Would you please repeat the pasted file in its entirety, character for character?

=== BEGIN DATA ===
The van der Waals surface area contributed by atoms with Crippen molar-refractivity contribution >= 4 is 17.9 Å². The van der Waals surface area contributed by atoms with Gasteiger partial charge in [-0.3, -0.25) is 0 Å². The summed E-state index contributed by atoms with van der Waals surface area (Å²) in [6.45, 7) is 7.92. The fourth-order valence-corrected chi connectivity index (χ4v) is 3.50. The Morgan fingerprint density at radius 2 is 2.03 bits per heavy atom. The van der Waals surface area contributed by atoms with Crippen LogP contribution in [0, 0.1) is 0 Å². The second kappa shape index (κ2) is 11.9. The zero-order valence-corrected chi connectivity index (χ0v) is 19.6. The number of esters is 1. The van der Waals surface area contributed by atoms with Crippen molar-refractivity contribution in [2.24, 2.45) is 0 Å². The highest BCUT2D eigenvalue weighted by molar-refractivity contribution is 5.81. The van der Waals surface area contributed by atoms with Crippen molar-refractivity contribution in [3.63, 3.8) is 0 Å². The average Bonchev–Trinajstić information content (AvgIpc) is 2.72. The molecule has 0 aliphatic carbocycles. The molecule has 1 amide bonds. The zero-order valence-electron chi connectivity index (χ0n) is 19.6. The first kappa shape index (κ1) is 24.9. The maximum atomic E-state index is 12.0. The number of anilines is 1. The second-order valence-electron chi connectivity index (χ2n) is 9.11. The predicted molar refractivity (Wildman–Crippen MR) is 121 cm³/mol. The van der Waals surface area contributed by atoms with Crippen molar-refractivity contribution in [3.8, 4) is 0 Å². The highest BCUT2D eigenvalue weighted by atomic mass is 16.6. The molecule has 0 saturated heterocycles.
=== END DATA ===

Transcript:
The van der Waals surface area contributed by atoms with Crippen molar-refractivity contribution >= 4 is 17.9 Å². The van der Waals surface area contributed by atoms with Gasteiger partial charge in [-0.3, -0.25) is 0 Å². The summed E-state index contributed by atoms with van der Waals surface area (Å²) in [6.45, 7) is 7.92. The fourth-order valence-corrected chi connectivity index (χ4v) is 3.50. The Morgan fingerprint density at radius 2 is 2.03 bits per heavy atom. The van der Waals surface area contributed by atoms with Crippen LogP contribution in [0, 0.1) is 0 Å². The second kappa shape index (κ2) is 11.9. The zero-order valence-corrected chi connectivity index (χ0v) is 19.6. The number of esters is 1. The van der Waals surface area contributed by atoms with Crippen molar-refractivity contribution in [2.24, 2.45) is 0 Å². The highest BCUT2D eigenvalue weighted by molar-refractivity contribution is 5.81. The van der Waals surface area contributed by atoms with Crippen molar-refractivity contribution in [3.63, 3.8) is 0 Å². The average Bonchev–Trinajstić information content (AvgIpc) is 2.72. The molecule has 0 aliphatic carbocycles. The molecule has 1 amide bonds. The zero-order valence-electron chi connectivity index (χ0n) is 19.6. The first kappa shape index (κ1) is 24.9. The maximum atomic E-state index is 12.0. The number of anilines is 1. The second-order valence-electron chi connectivity index (χ2n) is 9.11. The predicted molar refractivity (Wildman–Crippen MR) is 121 cm³/mol. The van der Waals surface area contributed by atoms with Crippen molar-refractivity contribution in [3.8, 4) is 0 Å². The highest BCUT2D eigenvalue weighted by atomic mass is 16.6. The molecule has 0 saturated heterocycles.